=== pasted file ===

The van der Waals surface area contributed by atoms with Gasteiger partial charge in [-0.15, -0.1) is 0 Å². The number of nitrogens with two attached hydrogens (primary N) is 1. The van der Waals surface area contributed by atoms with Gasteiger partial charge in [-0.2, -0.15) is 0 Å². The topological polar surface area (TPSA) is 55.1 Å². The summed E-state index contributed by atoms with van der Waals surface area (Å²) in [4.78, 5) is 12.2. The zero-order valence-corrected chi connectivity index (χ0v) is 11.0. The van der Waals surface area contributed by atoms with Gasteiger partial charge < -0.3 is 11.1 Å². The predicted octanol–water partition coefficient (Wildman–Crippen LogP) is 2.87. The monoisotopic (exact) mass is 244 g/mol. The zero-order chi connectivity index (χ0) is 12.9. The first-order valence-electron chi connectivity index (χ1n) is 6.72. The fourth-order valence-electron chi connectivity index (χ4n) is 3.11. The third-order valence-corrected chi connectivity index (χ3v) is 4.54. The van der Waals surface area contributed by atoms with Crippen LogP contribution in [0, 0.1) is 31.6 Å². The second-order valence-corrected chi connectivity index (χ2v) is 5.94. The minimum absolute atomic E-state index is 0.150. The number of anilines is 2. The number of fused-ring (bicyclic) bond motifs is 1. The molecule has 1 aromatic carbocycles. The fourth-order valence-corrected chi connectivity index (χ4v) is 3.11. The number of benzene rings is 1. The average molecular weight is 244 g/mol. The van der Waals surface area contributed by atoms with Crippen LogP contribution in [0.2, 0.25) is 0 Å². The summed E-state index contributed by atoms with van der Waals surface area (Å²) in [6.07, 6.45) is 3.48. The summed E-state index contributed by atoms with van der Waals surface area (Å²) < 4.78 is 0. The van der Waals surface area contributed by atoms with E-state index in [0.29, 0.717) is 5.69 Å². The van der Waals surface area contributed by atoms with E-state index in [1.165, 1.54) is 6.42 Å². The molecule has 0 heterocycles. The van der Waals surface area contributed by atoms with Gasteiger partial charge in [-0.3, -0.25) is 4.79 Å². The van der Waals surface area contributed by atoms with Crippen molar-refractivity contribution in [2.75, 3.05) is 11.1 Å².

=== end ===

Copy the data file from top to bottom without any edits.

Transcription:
The van der Waals surface area contributed by atoms with Gasteiger partial charge in [-0.15, -0.1) is 0 Å². The number of nitrogens with two attached hydrogens (primary N) is 1. The van der Waals surface area contributed by atoms with Gasteiger partial charge in [-0.2, -0.15) is 0 Å². The topological polar surface area (TPSA) is 55.1 Å². The summed E-state index contributed by atoms with van der Waals surface area (Å²) in [4.78, 5) is 12.2. The zero-order valence-corrected chi connectivity index (χ0v) is 11.0. The van der Waals surface area contributed by atoms with Gasteiger partial charge < -0.3 is 11.1 Å². The predicted octanol–water partition coefficient (Wildman–Crippen LogP) is 2.87. The monoisotopic (exact) mass is 244 g/mol. The zero-order chi connectivity index (χ0) is 12.9. The first-order valence-electron chi connectivity index (χ1n) is 6.72. The fourth-order valence-electron chi connectivity index (χ4n) is 3.11. The third-order valence-corrected chi connectivity index (χ3v) is 4.54. The van der Waals surface area contributed by atoms with Crippen LogP contribution in [0, 0.1) is 31.6 Å². The second-order valence-corrected chi connectivity index (χ2v) is 5.94. The minimum absolute atomic E-state index is 0.150. The number of anilines is 2. The number of fused-ring (bicyclic) bond motifs is 1. The molecule has 1 aromatic carbocycles. The fourth-order valence-corrected chi connectivity index (χ4v) is 3.11. The number of benzene rings is 1. The average molecular weight is 244 g/mol. The van der Waals surface area contributed by atoms with Crippen LogP contribution in [0.2, 0.25) is 0 Å². The summed E-state index contributed by atoms with van der Waals surface area (Å²) in [6.07, 6.45) is 3.48. The summed E-state index contributed by atoms with van der Waals surface area (Å²) < 4.78 is 0. The van der Waals surface area contributed by atoms with E-state index in [0.29, 0.717) is 5.69 Å². The van der Waals surface area contributed by atoms with E-state index in [1.165, 1.54) is 6.42 Å². The molecule has 0 heterocycles. The van der Waals surface area contributed by atoms with Gasteiger partial charge in [-0.3, -0.25) is 4.79 Å². The van der Waals surface area contributed by atoms with Crippen molar-refractivity contribution in [2.75, 3.05) is 11.1 Å².